Have you ever wondered where you fall on the trad to modern spectrum? Do you find yourself more percentage points closer to “traditional” compared to other women? Lately, I can’t help but feel a bit overwhelmed with the number of ladies I see on social media romanticizing living on a homestead, being barefoot in the kitchen, and having six kids minimum. They’re drawn to a lifestyle they think is noble and beautiful, but where they go wrong is basing their identity on an aesthetic and ravenously donning a demeanor as a costume they fail to fit into. This is the trad larper.
The trad larper is a caricature of the trad wife, the model stay-at-home mother whose talents lie in child rearing and homemaking. Yes, stay-at-home mothers exist, but the trad larper is rarely married, likely does not have children, and probably has not stepped foot on a farm in her life. Her identity is so traditional that she spends her days on social media – so very trad!
I do sincerely commend these women for aspiring to live a more ancestral, traditional lifestyle. We can all honestly benefit from classical wisdom in our ever-progressive society. I’m also happy that you’re excited about your femininity, but let’s put our foot on the proverbial brakes for a moment and not lose sight of the fact that there’s a lot more to life than the identity we adopt online.
This Humblebrag Has a Hidden, Destructive Nature
An article out of Australia’s ABC last year conflated the trad wife identity with “right-wing extremism.” Trad subculture emerged as a backlash to feminism, according to Swinburn University associate professor Christine Agius in the ABC article. Oftentimes, when women congregate to share their rejection of third and fourth-wave feminism (or whatever wave we’ve hit by now), there is a visceral backlash from left-leaning voices that bemoan women embracing gender norms and a more traditional lifestyle. What happened to historical feminists who fought for a woman’s right to choose the life they wanted, whether that was girl-bossing in a cubicle or espousing a wholesome, domestic life?
There’s an honest purpose to gender norms, whether we like it or not. Society functions more smoothly when people are on board with unwritten, but well-understood social rules. Gender norms are also inherently tied to our biology. We can try to escape our biological differences by, say, going on hormonal birth control, but there are endless costs related to that. Think about it, there’s a good reason our ancestors lived the way that they did. That ancestral advice is meant to help us, not hinder us from our potential. So to me, it’s unfair to shout feminist talking points of supporting all women when you’re belittling women who choose to walk the more normative path.
On the other end of the spectrum, you can still find a lot of antagonistic personalities in the trad larping community. Kind of funny how they idolize domestic women, yet their demeanor isn’t one of a nurturing woman at all, isn’t it? Well, trad larpers veer into toxic territory by ranking one another (or themselves!) to gain identity points online. If your intention is to try to promote traditional values, then your plan is backfiring; all you’re accomplishing by creating an exclusive movement is encouraging other people to feel unworthy. Poke around on r/RedPillWomen for a moment, and you’ll see countless posts of women turning their virtue into a competition.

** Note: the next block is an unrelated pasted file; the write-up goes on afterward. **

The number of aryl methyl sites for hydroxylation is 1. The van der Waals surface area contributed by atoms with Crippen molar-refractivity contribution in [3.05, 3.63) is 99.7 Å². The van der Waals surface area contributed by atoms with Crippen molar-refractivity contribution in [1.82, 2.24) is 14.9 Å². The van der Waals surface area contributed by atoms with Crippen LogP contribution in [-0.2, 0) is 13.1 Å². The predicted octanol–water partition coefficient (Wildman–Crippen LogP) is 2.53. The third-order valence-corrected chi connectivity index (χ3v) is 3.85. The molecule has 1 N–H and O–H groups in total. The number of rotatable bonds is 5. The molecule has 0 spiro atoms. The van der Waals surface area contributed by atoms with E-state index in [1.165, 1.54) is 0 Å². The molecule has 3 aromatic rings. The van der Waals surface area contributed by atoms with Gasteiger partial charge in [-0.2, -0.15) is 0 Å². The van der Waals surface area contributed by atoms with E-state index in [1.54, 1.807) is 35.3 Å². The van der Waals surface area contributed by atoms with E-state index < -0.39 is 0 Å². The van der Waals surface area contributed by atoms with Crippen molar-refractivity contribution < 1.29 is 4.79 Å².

“Where do you ladies fall on the trad wife to modern wife spectrum?” posts one user. She self-identifies at 70% trad because of her religion, her homemaking, her young marriage, her chastity, and her husband’s role as a provider. But she docks herself 30% because of being in an interracial relationship, having a job, having been educated, liking luxury fashion, and not yet having children.
Other ladies dock themselves for being interfaith in their marriage, having had sex before marriage, being a high earner in a male dominated career, having stereotypical male hobbies, and even having male friends. To me, this reveals a level of insecurity in personal self-worth by needing to fill a certain percentage quota. Why do you need to call yourself by a particular label? Furthermore, why rely so hard on labels in the first place like progressive communities do, a behavior we know to be regressive and divisive?
Dreaming of a Caricature
It’s abundantly clear that this is a LARP when the persona these ladies tout online feels more like performance art than them authentically sharing a slice of their life. It never seems to be about bringing attention to the multifaceted benefits of motherhood and marriage, rather, the content they post comes off as attention-seeking. Do they do it because they want to attract masculine men? Do they do it because they want to inspire other women to slow down their career progression? Do they know that homesteading isn’t actually that easy?
A quiet, slow home in the countryside is understandably appealing, but life on a farm doesn’t actually look like hanging pretty linens on clotheslines while wearing peasant dresses. It’s pretty easy to create an idealized vision of you in a pleasant meadow, reading your favorite books while your husband is doing hard labor, when in actuality, you’re living in a metropolitan city or suburban housing tract daydreaming about Little House on the Prairie.